India Has Invented The First Vaccine For Leprosy, Bihar And Gujarat Get The First Dose
August 23rd, 2016 / 11:01 AM
Affecting over 1.25 lakh of her citizens annually, India has the largest burden of leprosy worldwide. Despite being home to the largest leprosy control programme – the National Leprosy Elimination Programme – numbers have remained high, including a recent outbreak in Nizamabad, Telengana. However, things are looking up again, after the recent launch of an exclusive, indigenous vaccine against leprosy, developed by the National Institute of Immunology, New Delhi.
Following approval by Drug Controller General of India, and Food & Drug Administration, USA, the pilot launch of the vaccine, mycobacterium indicus pranii, will be based in five districts of Bihar and Gujarat with high leprosy prevalence.
No vaccine against leprosy existed hitherto, and India will be the first nation with a large-scale vaccination drive against the debilitating illness. Dr Soumya Swaminathan, the director general of Indian Council of Medical Research, estimates a 60% reduction in the number of cases within 3 years, if given to people who have come in close contact with affected individuals. If the pilot project proves successful, the programme will be expanded to cover other high-prevalence districts.
Meanwhile, the government has launched screening programmes in 50 districts across the country, covering 7.5 crore people and diagnosing 5000 new cases.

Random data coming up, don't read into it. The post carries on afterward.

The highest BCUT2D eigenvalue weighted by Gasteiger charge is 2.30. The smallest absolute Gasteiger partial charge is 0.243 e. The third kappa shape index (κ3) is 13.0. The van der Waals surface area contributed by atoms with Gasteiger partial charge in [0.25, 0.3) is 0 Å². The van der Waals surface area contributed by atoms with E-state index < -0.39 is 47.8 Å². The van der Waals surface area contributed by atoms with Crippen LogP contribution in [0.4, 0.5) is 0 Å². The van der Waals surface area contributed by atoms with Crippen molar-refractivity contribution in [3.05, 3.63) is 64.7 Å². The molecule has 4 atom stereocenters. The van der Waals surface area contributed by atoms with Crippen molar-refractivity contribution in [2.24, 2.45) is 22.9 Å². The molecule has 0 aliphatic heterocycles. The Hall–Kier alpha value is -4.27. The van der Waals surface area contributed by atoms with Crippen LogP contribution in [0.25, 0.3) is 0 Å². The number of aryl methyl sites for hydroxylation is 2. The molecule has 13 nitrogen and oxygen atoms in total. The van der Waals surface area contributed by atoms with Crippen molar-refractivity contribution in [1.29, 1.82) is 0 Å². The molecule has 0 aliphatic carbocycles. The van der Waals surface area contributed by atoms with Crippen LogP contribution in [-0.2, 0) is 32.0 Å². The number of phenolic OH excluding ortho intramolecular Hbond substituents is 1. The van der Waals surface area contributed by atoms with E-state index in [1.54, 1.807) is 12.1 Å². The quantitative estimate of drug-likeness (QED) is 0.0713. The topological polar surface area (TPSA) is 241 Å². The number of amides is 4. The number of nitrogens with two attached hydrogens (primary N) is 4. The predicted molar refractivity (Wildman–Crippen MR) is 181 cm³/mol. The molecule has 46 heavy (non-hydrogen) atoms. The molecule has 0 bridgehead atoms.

If successful, the programme will contribute towards the World Health Organization’s vision of eradicating leprosy by 2020.
Although curable and less contagious than most bacterial infections, leprosy affects the skin and peripheral nerves, often leading to unsightly physical deformities that can have a major impact on one’s social and psychological health. Untreated, the disease can cause permanent damage to nerves, eyes and the skin. Of late, resistant strains of the causative organism, Mycobacteria leprae have added to the public health burden of the disease. Prevention of the disease by immunisation cover now provides newfound hope against the ill-effects of the condition.
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